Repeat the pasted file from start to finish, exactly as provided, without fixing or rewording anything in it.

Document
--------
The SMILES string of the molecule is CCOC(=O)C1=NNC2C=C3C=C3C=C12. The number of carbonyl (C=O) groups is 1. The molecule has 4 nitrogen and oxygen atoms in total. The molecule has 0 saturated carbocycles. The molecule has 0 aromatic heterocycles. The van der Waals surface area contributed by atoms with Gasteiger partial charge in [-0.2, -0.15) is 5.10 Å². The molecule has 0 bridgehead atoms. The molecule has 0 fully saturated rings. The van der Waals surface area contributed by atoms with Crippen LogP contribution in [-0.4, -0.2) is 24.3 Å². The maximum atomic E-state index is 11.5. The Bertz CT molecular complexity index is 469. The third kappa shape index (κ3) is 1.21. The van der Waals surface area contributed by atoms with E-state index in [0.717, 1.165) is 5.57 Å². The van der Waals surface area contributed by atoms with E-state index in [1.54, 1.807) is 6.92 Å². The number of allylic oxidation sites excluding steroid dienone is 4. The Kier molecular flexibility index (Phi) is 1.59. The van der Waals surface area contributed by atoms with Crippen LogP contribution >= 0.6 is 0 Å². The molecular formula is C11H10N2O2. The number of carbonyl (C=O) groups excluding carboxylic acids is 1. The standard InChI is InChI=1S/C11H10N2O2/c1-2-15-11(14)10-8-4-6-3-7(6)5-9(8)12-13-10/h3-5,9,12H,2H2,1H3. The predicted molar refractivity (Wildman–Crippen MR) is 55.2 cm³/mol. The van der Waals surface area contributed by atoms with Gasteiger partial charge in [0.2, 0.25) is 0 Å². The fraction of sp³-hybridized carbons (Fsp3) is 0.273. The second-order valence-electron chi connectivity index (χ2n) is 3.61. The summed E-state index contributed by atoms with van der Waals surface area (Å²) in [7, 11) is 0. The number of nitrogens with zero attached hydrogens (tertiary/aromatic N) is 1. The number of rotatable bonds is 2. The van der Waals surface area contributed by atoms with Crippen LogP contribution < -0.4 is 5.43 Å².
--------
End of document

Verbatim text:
The SMILES string of the molecule is CCOC(=O)C1=NNC2C=C3C=C3C=C12. The number of carbonyl (C=O) groups is 1. The molecule has 4 nitrogen and oxygen atoms in total. The molecule has 0 saturated carbocycles. The molecule has 0 aromatic heterocycles. The van der Waals surface area contributed by atoms with Gasteiger partial charge in [-0.2, -0.15) is 5.10 Å². The molecule has 0 bridgehead atoms. The molecule has 0 fully saturated rings. The van der Waals surface area contributed by atoms with Crippen LogP contribution in [-0.4, -0.2) is 24.3 Å². The maximum atomic E-state index is 11.5. The Bertz CT molecular complexity index is 469. The third kappa shape index (κ3) is 1.21. The van der Waals surface area contributed by atoms with E-state index in [0.717, 1.165) is 5.57 Å². The van der Waals surface area contributed by atoms with E-state index in [1.54, 1.807) is 6.92 Å². The number of allylic oxidation sites excluding steroid dienone is 4. The Kier molecular flexibility index (Phi) is 1.59. The van der Waals surface area contributed by atoms with Crippen LogP contribution >= 0.6 is 0 Å². The molecular formula is C11H10N2O2. The number of carbonyl (C=O) groups excluding carboxylic acids is 1. The standard InChI is InChI=1S/C11H10N2O2/c1-2-15-11(14)10-8-4-6-3-7(6)5-9(8)12-13-10/h3-5,9,12H,2H2,1H3. The predicted molar refractivity (Wildman–Crippen MR) is 55.2 cm³/mol. The van der Waals surface area contributed by atoms with Gasteiger partial charge in [0.2, 0.25) is 0 Å². The fraction of sp³-hybridized carbons (Fsp3) is 0.273. The second-order valence-electron chi connectivity index (χ2n) is 3.61. The summed E-state index contributed by atoms with van der Waals surface area (Å²) in [7, 11) is 0. The number of nitrogens with zero attached hydrogens (tertiary/aromatic N) is 1. The number of rotatable bonds is 2. The van der Waals surface area contributed by atoms with Crippen LogP contribution < -0.4 is 5.43 Å².